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Putting our patients first

Critical care medicine is a highly specialized field of medicine that requires input from many different medical specialties and collaboration from other health care professionals including nursing, respiratory therapy, pharmacy, physiotherapy, and social work. With this collaborative approach we are able to provide highly patient-centered care in our ICUs, at the QEII Health Sciences Centre, that the people of Nova Scotia have come to depend on.

Since this collaboration shouldn’t be localized to one hospital or one center the provincial clinical service review has identified critical care as one of the four services of interest, stating that a provincial reorganization of critical care would benefit the provincial system significantly. As a result of this review a Provincial Critical Care Advisory Committee was formed through the Department of Health and Wellness to look at the system and how it should evolve. We are pleased to announce that the advisory committee is close to submitting a proposal to the Department of Health and Wellness with suggestions for the restructuring of critical care services in our province, in an effort to improve patient care not only locally but provincially.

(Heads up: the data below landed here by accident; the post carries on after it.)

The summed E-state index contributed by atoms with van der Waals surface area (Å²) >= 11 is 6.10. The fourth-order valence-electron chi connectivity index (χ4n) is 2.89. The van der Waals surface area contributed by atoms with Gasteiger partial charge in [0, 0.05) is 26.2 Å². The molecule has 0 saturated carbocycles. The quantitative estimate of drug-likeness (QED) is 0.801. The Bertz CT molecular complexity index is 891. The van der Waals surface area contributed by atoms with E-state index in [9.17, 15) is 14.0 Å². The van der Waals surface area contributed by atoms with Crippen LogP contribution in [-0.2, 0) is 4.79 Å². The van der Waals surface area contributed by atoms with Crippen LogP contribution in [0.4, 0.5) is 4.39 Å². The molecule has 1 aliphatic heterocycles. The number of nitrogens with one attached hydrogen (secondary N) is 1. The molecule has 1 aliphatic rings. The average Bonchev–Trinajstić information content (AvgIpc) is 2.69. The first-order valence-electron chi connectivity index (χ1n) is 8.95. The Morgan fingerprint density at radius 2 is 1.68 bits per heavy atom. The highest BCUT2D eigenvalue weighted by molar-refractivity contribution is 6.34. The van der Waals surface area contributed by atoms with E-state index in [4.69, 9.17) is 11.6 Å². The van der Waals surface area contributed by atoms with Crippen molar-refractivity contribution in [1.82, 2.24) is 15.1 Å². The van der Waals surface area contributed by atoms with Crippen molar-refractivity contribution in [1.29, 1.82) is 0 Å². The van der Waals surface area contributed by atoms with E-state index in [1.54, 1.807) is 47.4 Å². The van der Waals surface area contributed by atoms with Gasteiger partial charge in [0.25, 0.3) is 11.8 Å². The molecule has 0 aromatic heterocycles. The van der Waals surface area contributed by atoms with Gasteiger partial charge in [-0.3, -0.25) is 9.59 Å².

Our department takes great pride in the pillars of a university hospital which encompass medical teaching and research. I think it is fair to say that our department contributes heavily to both the undergrad and postgrad medical education at Dalhousie University and is strongly represented nationally through memberships and committees. Many of our department members sit on national exam boards and participate in national education initiatives such as Acute Critical Events Simulation (ACES). Our research group also collaborates on a national level with the Canadian Critical Care Trials Group (CCCTG) and shows exemplary results with recruitment and contribution to those large multi-center trials.

Successfully accomplishing the modern approach of critical care as a multi-disciplinary team requires the effort of many individuals. However our critical care team is always looking to improve and advance their practice keeping the patient’s best interest at heart.

Dr. Tobias Witter
Interim Department head, Department of Critical Care, Dalhousie Medical School
Interim Chief, Critical Care Services, Central Zone, Nova Scotia Health Authority